An Indian man who arranged a fake birthday party for his one-year-old daughter, then held more than 20 children hostage, has been shot dead by police.
Local media identified the man as Subhash Batham – saying he was accused of murder but out on bail.
Locals in Uttar Pradesh’s Farrukhabad district later beat his wife to death.
His stand-off with police lasted 10 hours, during which officers tried to negotiate with him.
When police entered the building by force, the man was killed in a shootout.
All of the children, aged between six months and 15 years were brought to safety.
Local reporter Deepak Kumar Srivastava told the BBC that residents spent the night in terror.
“There was fear in the neighbourhood and nobody slept. Everybody was worried about the safety of children.
“The police tried to convince him to surrender for several hours. They called special forces when their attempt failed,” he said.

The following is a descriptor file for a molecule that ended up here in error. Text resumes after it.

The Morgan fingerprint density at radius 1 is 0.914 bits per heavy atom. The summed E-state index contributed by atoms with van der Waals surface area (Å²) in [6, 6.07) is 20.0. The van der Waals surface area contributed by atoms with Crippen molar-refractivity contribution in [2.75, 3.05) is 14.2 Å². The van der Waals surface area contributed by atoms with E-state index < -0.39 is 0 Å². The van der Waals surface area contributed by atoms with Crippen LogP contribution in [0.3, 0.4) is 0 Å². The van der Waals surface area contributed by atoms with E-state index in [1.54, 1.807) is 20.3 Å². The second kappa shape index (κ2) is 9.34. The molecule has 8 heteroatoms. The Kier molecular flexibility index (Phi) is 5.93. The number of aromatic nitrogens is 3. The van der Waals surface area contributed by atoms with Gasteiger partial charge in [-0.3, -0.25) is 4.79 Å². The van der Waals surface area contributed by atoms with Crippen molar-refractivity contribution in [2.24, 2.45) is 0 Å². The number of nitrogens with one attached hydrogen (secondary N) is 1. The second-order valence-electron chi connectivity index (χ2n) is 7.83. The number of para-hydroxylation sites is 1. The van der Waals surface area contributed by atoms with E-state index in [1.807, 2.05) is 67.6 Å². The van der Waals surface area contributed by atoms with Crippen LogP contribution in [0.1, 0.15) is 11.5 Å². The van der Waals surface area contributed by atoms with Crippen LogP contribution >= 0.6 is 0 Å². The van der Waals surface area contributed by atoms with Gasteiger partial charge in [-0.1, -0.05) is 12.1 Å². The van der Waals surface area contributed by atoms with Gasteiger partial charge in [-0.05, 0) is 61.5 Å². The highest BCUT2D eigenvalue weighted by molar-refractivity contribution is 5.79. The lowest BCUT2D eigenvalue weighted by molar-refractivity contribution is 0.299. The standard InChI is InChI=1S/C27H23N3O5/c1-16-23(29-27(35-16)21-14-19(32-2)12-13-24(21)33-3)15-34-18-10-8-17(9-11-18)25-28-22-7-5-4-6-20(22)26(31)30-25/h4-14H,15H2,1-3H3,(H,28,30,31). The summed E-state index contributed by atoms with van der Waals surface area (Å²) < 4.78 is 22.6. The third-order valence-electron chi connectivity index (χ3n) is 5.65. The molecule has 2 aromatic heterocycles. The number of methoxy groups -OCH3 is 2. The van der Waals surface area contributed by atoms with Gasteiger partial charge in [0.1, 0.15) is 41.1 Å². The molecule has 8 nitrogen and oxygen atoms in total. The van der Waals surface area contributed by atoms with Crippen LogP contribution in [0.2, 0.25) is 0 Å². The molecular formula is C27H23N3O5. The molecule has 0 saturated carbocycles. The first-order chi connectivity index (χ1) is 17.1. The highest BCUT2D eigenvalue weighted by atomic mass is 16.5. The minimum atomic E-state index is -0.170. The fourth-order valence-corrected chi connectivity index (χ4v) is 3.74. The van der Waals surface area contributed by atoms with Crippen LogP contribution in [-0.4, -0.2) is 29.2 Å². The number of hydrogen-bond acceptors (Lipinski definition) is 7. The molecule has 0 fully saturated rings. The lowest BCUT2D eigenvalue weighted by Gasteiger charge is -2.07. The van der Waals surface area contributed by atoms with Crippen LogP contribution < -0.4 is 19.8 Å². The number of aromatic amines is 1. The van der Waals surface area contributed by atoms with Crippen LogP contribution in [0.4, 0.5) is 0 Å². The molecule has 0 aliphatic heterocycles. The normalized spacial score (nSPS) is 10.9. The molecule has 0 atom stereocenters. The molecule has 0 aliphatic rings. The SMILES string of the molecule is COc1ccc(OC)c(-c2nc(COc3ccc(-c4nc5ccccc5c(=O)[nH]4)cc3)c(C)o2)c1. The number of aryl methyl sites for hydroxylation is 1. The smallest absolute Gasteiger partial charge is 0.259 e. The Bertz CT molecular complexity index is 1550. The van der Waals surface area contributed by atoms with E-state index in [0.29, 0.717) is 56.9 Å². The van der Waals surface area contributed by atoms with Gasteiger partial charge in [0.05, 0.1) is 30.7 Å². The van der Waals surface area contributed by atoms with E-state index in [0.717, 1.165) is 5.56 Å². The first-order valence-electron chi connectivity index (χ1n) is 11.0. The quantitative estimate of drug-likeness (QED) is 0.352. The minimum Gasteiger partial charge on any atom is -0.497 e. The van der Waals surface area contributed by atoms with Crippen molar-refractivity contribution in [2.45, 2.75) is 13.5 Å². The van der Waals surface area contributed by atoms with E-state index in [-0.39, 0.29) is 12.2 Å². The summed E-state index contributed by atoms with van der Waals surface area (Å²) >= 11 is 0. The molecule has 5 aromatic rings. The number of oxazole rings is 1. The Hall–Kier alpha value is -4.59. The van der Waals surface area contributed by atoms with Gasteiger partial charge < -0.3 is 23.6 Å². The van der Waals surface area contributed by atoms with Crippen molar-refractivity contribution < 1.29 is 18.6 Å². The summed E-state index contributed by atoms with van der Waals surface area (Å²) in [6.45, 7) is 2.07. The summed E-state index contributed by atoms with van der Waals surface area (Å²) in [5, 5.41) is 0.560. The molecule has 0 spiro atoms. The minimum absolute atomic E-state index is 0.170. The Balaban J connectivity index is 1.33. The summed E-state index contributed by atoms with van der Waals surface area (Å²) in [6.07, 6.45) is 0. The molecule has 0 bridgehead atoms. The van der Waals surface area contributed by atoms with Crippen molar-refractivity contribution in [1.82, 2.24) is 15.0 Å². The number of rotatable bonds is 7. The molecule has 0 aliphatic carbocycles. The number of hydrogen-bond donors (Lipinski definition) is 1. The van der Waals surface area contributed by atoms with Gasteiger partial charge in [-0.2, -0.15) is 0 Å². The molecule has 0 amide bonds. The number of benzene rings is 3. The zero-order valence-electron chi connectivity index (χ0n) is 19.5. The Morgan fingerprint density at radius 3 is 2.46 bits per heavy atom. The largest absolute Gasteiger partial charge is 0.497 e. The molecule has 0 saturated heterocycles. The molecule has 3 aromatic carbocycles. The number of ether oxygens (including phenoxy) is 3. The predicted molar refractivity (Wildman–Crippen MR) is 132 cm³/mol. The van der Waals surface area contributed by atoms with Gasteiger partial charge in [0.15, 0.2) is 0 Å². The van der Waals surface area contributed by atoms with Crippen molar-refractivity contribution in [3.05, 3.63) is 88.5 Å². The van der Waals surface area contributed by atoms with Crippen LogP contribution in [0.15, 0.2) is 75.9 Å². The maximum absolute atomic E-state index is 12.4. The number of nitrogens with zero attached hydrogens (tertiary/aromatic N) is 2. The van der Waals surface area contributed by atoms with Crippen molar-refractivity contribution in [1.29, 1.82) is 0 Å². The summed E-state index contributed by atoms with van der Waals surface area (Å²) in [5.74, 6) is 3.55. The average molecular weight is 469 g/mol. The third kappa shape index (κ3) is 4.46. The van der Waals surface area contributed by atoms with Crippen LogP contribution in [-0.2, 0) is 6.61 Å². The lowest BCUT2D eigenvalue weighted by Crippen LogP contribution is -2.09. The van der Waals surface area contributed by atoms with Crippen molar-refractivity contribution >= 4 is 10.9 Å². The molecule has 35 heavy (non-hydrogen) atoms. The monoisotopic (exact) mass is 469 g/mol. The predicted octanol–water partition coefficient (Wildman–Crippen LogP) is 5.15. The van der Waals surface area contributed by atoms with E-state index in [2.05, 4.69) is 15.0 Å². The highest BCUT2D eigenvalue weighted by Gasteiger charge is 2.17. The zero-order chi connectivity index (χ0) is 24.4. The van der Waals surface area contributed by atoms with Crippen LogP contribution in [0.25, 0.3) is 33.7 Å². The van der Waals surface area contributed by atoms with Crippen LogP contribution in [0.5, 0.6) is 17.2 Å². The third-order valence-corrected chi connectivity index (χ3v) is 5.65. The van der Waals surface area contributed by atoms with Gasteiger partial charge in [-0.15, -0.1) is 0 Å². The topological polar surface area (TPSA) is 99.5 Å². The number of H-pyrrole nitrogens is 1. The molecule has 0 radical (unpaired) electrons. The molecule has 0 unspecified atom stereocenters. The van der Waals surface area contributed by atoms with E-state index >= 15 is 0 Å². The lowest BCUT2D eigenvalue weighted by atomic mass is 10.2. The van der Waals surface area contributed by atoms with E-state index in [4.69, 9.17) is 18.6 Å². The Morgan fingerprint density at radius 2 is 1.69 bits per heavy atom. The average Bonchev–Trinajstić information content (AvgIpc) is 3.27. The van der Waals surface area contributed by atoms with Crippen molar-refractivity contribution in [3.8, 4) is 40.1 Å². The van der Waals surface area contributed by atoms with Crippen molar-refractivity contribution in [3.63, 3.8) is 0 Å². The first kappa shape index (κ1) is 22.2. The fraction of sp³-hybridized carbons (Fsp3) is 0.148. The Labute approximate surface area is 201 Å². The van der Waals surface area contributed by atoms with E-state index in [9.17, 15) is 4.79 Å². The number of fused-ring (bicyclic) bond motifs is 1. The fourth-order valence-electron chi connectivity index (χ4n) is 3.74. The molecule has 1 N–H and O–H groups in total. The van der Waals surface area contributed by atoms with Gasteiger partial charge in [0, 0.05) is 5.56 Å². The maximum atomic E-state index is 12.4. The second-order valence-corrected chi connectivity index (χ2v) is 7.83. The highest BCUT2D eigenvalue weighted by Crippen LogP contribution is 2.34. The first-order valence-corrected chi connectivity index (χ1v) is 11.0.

Batham invited children from his village in Farrukhabad to a birthday party for his daughter.
He then held everybody – including his wife and daughter – hostage in the building.
“He believed that locals were responsible for his arrest in the murder case and he wanted to take revenge,” Mr Srivastava added.
Only one six-month old girl was allowed out, when Batham handed her to a neighbour from a balcony, seven hours into the hostage-taking.
When neighbours alerted authorities and police arrived at the scene, he began shooting from the house.
“On learning that he had firing capabilities and after his bomb-threats, all senior police officials decided to attack him,” said Uttar Pradesh Director General of Police Om Prakash Singh.
“We tried entering the house…Subhash was killed during the encounter.”
During the shootout, his wife, two policemen and one bystander were injured.
According to India Today, Batham had earlier sent a letter to the local district magistrate, complaining about the lack of toilet facilities in his house, and saying he had been denied government housing.
He said he was a labourer and had an ailing mother who had to defecate in the open.
During the drama of the hours-long siege, several television channels appealed to Batham to contact them if he wanted to get his demands to the government or authorities.